Firstly, why the Hell would you change the public key of a strongly named assembly between versions?
Secondly, WHY THE HELL WOULD YOU CHANGE THE PUBLIC KEY? Jesus.
Yes, I've read http://logging.apache.org/log4net/release/faq.html#two-snks and that just reeks of the development team having some kind of argument with people outside of their anointed circle of coders.
Anyway, there's a requirement on some old CMS code in a project I'm working on, and the DLLs have got a reference to log4net 1.2.10 while the rest of the world is staring down the barrel of 1.2.13.
Incidentally, I think it's really bad form to put numbers into assembly names, and, further, to have version 1.2.13 to be a completely different NuGet version (2.0.3). Seriously, what the fuck?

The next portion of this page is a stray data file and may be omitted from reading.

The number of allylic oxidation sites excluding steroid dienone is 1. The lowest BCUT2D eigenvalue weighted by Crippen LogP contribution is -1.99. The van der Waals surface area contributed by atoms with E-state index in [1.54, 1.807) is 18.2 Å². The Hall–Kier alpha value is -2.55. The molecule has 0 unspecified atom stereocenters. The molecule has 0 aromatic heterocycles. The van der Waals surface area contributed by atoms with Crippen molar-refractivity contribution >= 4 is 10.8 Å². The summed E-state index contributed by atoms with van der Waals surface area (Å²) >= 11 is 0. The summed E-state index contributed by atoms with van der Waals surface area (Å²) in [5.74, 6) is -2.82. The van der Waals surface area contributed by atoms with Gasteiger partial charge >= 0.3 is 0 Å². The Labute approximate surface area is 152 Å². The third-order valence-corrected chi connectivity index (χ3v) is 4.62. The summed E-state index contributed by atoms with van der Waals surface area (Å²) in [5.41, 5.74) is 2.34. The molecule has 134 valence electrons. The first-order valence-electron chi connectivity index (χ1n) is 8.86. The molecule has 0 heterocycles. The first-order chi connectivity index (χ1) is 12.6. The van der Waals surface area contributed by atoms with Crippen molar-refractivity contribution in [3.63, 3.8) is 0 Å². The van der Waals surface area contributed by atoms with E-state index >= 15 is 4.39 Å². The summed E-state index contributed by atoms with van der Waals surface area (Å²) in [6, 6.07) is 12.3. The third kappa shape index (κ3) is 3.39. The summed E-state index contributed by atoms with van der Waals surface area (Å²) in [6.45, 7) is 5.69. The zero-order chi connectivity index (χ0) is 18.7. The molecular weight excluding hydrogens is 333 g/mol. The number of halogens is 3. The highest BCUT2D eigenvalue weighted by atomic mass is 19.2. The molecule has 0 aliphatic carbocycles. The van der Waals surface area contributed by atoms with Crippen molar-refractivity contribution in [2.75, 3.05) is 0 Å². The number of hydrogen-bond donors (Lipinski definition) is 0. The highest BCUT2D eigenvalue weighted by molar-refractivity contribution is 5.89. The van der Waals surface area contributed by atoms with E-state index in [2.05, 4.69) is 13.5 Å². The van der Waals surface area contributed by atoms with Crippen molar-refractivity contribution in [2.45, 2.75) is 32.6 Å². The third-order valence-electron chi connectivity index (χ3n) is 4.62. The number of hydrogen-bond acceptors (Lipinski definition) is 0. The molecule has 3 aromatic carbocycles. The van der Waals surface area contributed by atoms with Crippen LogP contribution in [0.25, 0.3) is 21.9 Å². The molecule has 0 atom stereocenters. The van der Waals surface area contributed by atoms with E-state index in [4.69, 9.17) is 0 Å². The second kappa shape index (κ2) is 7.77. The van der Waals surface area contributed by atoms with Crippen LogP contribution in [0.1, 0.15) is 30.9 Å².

I found this post which really helped - you can reference two different versions if they use a strong name as long as you stick them in different folders, whilst keeping a reference in the project to the later one but setting Copy Local to false. I also added a pre-build event on the website which would make the folders if they didn't exist and copy the appropriate DLLs into each.
However, the finishing touch was that since this was an endpoint - i.e. a website where lots of DLLs are bundled up together - then it needed to have the right path; in this case, it needed "bin\" prepended to it: